If your car insurance lapsed and you have an accident, make sure to get the other driver’s contact and insurance information, because their insurance should cover your expenses if they are at fault. On the other hand, if your insurance lapsed and you are partially or entirely at fault in an accident, you will almost always be personally responsible for any damages. If fault is unclear, police officers and insurance companies are more likely to consider an uninsured driver to be to blame.
Regardless of who is at fault, avoid the temptation to lie about the date of an accident. This qualifies as insurance fraud and can result in serious consequences, from difficulty finding insurance in the future to heavy fines and jail time.
If an Insured Driver Is at Fault
If another driver is at fault, you should be able to file a claim with their insurance company to cover damage up to their policy limits. Nonetheless, it will be harder for uninsured drivers to receive payouts, and their options for suing the other driver may be restricted.
For instance, 12 states have “no pay, no play” laws that prevent uninsured drivers from suing for unquantifiable damages like emotional and physical pain. Some of these states also require uninsured drivers to pay large sums out of pocket for repairs before they can sue for further property damage expenses.
If an Uninsured Driver Is at Fault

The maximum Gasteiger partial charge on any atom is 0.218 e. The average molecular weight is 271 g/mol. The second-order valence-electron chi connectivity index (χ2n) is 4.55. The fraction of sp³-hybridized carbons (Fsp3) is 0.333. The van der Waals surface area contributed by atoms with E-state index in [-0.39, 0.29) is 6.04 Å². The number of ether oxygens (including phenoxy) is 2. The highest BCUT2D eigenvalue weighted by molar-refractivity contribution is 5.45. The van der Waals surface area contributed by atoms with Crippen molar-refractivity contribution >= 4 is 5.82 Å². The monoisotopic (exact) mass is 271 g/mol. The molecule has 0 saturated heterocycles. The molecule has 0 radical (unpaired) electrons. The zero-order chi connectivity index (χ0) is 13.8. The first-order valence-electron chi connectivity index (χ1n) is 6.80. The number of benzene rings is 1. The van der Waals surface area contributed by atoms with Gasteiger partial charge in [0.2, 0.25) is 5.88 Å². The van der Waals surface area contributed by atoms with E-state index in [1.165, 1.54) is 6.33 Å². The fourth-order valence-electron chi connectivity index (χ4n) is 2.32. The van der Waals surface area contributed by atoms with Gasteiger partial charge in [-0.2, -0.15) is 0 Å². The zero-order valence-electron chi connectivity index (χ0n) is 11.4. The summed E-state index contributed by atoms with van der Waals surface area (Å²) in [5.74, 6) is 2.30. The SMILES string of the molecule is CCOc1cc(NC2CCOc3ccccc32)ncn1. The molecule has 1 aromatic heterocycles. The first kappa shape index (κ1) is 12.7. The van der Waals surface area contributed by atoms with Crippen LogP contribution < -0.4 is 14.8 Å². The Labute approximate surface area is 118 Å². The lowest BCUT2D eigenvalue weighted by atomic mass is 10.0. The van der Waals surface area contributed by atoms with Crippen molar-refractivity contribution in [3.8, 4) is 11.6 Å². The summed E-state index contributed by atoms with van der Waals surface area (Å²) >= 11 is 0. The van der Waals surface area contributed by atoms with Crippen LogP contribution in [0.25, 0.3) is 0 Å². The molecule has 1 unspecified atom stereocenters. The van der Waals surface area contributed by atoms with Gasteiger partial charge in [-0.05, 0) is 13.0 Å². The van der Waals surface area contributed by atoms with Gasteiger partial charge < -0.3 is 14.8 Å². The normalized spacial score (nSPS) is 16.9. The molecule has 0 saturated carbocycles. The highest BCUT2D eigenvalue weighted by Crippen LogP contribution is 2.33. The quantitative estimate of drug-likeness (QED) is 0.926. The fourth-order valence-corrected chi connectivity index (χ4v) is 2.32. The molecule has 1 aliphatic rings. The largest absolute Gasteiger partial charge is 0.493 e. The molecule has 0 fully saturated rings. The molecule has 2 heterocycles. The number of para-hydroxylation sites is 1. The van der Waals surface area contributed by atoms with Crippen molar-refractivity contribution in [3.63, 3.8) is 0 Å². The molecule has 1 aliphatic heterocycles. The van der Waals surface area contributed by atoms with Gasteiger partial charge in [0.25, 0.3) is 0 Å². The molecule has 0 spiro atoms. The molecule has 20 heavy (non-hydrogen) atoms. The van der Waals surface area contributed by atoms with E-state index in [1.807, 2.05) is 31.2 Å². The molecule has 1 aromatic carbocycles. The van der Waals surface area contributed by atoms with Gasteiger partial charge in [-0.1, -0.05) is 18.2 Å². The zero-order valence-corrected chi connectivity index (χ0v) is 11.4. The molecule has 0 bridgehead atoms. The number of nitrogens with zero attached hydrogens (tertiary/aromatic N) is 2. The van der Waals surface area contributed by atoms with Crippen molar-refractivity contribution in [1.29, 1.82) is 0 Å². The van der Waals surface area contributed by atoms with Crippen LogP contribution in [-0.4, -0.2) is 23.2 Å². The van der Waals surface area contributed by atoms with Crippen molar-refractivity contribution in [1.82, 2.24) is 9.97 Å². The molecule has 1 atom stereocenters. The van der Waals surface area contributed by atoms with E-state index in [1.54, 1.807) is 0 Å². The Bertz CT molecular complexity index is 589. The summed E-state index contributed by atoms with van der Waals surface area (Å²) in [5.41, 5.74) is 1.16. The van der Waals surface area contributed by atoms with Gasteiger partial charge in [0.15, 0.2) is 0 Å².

Drivers with a lapse in coverage who are deemed at-fault will be financially liable for any resulting damage, and could even be sued by the other driver. However, some states require uninsured motorist coverage, which means the other driver could already be covered by their own insurance if an uninsured driver is at-fault.
Similarly, in states with no-fault rules, drivers use their own insurance companies to pay for minor injuries. As a result, if an uninsured driver causes an accident in a no-fault state, the insured driver will be covered by their own insurance up to their policy limits.
One exception is possible, though rare: If you had a lapse in coverage but had already paid for a policy that hadn’t come into effect yet, your insurance company might reimburse you for a claim. However, this is unlikely, and would require you to have a good driving record, a long history with your insurance company, and an accident that took place a few days before your new policy was to begin. The company would be under no legal obligation to reimburse you, though, as you were technically uninsured during the intervening period.
What to Do in the Long Term
Having an accident during a lapse in coverage is a wake-up call that you should get insurance immediately. If your lapse has lasted for days or weeks rather than months, your previous insurer should be able to reinstate your policy quickly and easily, although you may be liable for fees or surcharges. If it’s been longer than a month, shopping around for new quotes is likely your best option. But bear in mind that insurance carriers view a lapse in coverage as a sign of unreliability and risk, so your premium could be higher than before. You can check out WalletHub’s cheap car insurance comparison and discounts guide to find ways to save, though.
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